“No, just me. I moved out of my parents’ house a few years ago, and didn't really want to share with anyone else, so I rented a place on my own.”
He nodded, and looked thoughtful for a moment, before asking, “Don’t ya get lonely? I know I really notice the difference when I'm not working.”
“Actually, I quite like it,” I replied. “I still see my parents about once a week, and I have my friends over just as much. But this way, I'm free to do my own thing without worrying about anyone else.”
“That's certainly something I could get used to. It's hard sometimes, working so much, and having everyone else tell you what to do – what time to be at the gym, when you need to travel somewhere.”
“Yeah, but you're doing something you love, right?” I knew how tough it was working a job just to pay the bills
“Oh, of course, I wouldn't give up MMA for the world. There's never been anything else I've wanted to do.”
“You're lucky, not a lot of people find that in life.”
“Yeah, I count my blessing every day.”
Again, we both fell silent, and I began thinking what a well-grounded guy he seemed. He couldn't have been that much older than me – mid-twenties at the most – and yet, he seemed to have his feet firmly on the ground.
The downside to all of that was that every second I spoke to him, I found myself more attracted to him.
As if reading my thoughts, Kian suddenly turned to me. “Okay, last question, if I were to ask you out to dinner the next time I'm free, what would your answer be?”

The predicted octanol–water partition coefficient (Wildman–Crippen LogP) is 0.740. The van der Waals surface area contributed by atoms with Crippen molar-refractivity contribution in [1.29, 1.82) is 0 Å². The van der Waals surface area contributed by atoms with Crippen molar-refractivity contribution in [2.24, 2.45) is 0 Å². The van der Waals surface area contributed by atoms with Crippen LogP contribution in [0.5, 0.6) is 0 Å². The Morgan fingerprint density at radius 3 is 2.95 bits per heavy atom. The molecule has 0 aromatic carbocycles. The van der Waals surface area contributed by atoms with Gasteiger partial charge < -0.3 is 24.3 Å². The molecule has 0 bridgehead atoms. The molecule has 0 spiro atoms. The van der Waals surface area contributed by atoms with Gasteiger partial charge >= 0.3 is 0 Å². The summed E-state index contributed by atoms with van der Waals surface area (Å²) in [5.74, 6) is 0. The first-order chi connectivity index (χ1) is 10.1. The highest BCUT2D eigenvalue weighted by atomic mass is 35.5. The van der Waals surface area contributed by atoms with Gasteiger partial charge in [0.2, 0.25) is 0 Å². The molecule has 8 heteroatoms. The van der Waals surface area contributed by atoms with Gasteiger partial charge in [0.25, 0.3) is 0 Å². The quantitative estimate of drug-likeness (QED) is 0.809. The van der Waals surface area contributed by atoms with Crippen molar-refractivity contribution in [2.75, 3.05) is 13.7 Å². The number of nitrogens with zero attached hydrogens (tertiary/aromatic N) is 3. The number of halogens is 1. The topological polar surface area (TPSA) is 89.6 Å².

The look of complete certainty on his face made it hard for me to believe he actually thought I'd turn him down.
“I'd say I'd like that very much.”
The grin that passed his lips was unmistakeable. I had to avert my eyes from his, and I willed my heart to stop racing. I had no idea what had come over me, but being in his presence was making me feel extremely giddy.
We continued to make small talk – chatting about what movies we'd seen recently, and the type of music we liked. I was delighted to learn he enjoyed cooking, and had a secret passion for creating his own unique dishes.
As we pulled onto my street, Kian turned to me with a cocky grin and said, “So, are you going to invite me in for coffee, then?”
I laughed out-right at his blatant presumptuousness.
“Sure, but I’ve only got instant.”
Thanks for reading. If you're interested in reading All It Takes, it can be found at claredugmore.com
And for anyone interested in an A-Z Challenge based on the literary world, with writing, marketing and publishing tips etc. head on over to Curiosity Quills Press. Today I'm blogging about the Oxford Comma!